Cross-posted from LiveJournal
Before my darling became seriously ill, but when I thought he needed to slow down for his health's sake, I used to say to him, 'Why don't you relax? You've already achieved so much in your life. Now's the time to take it easy — read all those books you've been wanting to catch up with, see all those movies. It's OK to just sit in the sun sometimes.' But no, he couldn't. Well, he could and did, but unalloyed leisure wasn't enough for him, and he kept seeking for projects: new things to study, new books to write, new ways to help others, new causes to embrace. I came to realise that he needed his sense of purpose.
Now he's gone and I have adjusted somewhat to living on my own. Not only that, but I retired last year from the writers' group I've been facilitating for the last seven years. I recognised that it had run its course for me and I was no longer motivated to keep doing it. Now I have far fewer responsibilities than I'd had for a long time. For the most part I'm not tied to times and schedules. And I'm 74; life won't last forever. I could spend my days reading all the books, seeing the movies, sitting in the sun. I do, don't worry! I'm into enjoyment. But for me, in my turn, it's not quite enough. I too need that sense of purpose.
I'm in some kind of transitional phase, I perceive. I don't know what is coming in to fill the spaces left by the responsibilities I no longer have, but I trust the Universe that it will all happen in the right time in the right way. Only I get impatient. At times I want it to hurry up and get sorted. It's hard to sit and watch DVDs on my own, as I've just done, then sit on my verandah on a pleasant afternoon, writing my journal, as I'm doing now, without feeling a bit aimless. Doing it on my own is part of the reason for that, but not the whole explanation. I don't actually mind my own company. Of course I long for him to be here with me, but I don't crave anyone else's company. I don't particularly want that for its own sake — and if I did, I have plenty of pals I can and do socialise with. No, it's that purpose thing.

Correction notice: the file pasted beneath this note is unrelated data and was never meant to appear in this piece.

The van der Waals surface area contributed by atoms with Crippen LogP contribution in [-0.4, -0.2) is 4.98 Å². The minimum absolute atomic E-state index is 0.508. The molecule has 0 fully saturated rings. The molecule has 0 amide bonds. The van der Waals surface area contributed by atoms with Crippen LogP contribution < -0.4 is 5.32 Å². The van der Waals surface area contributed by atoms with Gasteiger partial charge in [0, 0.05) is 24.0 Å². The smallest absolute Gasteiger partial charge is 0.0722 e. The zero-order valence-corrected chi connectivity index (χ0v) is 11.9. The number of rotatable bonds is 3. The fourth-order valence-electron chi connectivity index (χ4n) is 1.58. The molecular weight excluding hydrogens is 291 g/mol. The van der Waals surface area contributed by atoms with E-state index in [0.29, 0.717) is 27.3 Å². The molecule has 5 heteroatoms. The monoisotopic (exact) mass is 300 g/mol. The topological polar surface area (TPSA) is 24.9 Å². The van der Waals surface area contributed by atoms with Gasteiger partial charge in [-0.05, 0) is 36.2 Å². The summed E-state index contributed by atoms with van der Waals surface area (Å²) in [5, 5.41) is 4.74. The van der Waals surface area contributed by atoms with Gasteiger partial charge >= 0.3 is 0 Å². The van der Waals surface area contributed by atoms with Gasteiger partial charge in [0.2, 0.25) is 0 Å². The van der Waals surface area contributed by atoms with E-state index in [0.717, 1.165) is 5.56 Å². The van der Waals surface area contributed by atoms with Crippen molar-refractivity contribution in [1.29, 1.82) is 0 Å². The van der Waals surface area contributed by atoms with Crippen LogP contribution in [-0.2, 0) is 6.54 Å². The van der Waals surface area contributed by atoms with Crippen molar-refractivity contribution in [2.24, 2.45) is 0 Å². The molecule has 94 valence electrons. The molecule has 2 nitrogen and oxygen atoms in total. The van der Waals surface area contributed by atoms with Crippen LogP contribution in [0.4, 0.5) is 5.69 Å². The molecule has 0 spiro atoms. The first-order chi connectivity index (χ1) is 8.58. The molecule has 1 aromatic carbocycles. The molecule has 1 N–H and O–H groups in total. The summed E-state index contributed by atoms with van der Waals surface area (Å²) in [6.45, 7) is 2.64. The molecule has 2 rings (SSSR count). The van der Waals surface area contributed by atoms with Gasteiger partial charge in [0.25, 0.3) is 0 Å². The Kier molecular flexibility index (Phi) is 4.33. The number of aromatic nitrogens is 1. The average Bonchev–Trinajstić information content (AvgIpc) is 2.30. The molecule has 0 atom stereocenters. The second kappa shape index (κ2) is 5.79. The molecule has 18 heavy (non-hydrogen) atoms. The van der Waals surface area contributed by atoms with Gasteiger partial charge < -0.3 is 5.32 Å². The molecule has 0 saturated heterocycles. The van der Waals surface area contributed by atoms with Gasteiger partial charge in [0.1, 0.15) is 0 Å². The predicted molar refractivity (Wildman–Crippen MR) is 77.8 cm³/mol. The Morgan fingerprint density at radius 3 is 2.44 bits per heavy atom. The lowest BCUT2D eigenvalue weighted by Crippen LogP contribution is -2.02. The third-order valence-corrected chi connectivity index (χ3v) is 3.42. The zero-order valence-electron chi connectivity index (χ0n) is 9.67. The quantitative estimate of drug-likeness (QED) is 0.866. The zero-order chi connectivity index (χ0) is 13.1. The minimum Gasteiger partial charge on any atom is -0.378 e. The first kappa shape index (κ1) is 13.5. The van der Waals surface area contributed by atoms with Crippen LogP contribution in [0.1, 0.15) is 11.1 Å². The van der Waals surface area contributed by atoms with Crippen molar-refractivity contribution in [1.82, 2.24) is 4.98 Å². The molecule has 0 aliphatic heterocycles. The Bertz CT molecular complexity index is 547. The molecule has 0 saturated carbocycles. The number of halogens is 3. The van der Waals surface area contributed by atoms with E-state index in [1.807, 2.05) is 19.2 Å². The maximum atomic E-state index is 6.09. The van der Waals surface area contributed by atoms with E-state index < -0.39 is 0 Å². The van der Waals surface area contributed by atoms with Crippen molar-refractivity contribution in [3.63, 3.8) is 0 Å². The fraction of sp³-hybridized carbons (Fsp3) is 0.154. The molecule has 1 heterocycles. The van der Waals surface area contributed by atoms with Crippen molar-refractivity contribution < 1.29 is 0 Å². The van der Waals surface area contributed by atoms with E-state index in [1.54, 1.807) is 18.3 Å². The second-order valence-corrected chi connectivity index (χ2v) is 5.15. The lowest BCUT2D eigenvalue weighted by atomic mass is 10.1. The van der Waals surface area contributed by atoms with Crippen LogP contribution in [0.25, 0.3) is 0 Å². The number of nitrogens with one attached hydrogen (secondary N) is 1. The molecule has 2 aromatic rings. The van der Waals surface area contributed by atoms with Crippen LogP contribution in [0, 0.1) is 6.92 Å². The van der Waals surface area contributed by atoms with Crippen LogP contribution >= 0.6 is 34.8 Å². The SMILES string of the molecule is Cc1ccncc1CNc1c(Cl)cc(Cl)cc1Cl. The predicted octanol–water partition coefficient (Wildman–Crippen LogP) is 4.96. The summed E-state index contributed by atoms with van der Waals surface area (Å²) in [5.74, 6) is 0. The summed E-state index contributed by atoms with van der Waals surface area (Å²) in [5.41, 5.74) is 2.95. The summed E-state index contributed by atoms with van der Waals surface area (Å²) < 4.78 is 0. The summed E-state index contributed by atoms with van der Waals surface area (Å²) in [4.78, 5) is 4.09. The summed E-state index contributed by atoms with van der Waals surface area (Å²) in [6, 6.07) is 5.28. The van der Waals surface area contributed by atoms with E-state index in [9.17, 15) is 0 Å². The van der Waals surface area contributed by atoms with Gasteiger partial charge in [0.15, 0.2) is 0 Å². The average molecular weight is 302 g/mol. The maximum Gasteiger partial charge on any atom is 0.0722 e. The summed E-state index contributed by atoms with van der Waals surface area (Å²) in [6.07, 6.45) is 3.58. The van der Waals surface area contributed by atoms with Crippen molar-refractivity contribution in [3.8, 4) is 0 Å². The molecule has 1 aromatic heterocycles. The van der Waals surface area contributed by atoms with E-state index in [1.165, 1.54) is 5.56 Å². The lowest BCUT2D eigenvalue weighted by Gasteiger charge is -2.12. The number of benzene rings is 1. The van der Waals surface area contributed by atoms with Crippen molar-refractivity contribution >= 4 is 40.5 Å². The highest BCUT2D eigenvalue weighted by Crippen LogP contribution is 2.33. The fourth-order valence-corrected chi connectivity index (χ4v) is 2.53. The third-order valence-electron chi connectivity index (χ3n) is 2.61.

Many years ago I heard a psychotherapist opine that human beings need work. I think that's true, and I don't think it matters whether it's paid or volunteer work, so long as one is making a real, observable contribution. I write poetry, and people often like it. It is in fact my vocation. Yet that doesn't seem to do it for me. It does during the moments of writing, when the world and my self go away, but later I don't easily see that it has given sufficient value to the world. Well of course, it's not like a novel. With any writing, you have to keep doing it — but poems are so short, even the long ones, that the need to do new ones happens very frequently. They don't feel substantial, solid.
You'd think I could take a day off, or a week, or even a year. Perhaps there's an underlying fear that the time off might stretch out for the rest of my life! We need to reassure ourselves that we matter, that we count, that we — in Werner Erhard's well-known words, which have passed into common currency now — make a difference. And putting that in the past doesn't work. No resting on our laurels; we want it to go on, to be happening NOW.
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